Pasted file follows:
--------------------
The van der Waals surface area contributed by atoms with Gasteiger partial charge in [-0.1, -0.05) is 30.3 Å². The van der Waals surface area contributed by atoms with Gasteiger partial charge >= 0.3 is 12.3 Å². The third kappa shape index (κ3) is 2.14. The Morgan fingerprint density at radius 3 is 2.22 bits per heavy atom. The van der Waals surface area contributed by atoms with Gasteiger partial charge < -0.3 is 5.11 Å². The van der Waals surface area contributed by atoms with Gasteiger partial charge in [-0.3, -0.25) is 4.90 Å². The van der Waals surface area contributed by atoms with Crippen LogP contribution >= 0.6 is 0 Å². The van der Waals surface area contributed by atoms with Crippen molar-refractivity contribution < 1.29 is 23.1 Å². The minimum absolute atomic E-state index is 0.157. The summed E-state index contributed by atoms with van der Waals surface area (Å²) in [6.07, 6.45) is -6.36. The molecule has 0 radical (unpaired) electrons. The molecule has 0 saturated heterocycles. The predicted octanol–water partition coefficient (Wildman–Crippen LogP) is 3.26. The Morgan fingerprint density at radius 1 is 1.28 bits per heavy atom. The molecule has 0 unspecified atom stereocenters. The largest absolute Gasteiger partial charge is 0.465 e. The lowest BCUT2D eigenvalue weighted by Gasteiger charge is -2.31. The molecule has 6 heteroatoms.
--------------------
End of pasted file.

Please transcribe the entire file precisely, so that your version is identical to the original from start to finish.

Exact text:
The van der Waals surface area contributed by atoms with Gasteiger partial charge in [-0.1, -0.05) is 30.3 Å². The van der Waals surface area contributed by atoms with Gasteiger partial charge >= 0.3 is 12.3 Å². The third kappa shape index (κ3) is 2.14. The Morgan fingerprint density at radius 3 is 2.22 bits per heavy atom. The van der Waals surface area contributed by atoms with Gasteiger partial charge < -0.3 is 5.11 Å². The van der Waals surface area contributed by atoms with Gasteiger partial charge in [-0.3, -0.25) is 4.90 Å². The van der Waals surface area contributed by atoms with Crippen LogP contribution >= 0.6 is 0 Å². The van der Waals surface area contributed by atoms with Crippen molar-refractivity contribution < 1.29 is 23.1 Å². The minimum absolute atomic E-state index is 0.157. The summed E-state index contributed by atoms with van der Waals surface area (Å²) in [6.07, 6.45) is -6.36. The molecule has 0 radical (unpaired) electrons. The molecule has 0 saturated heterocycles. The predicted octanol–water partition coefficient (Wildman–Crippen LogP) is 3.26. The Morgan fingerprint density at radius 1 is 1.28 bits per heavy atom. The molecule has 0 unspecified atom stereocenters. The largest absolute Gasteiger partial charge is 0.465 e. The lowest BCUT2D eigenvalue weighted by Gasteiger charge is -2.31. The molecule has 6 heteroatoms.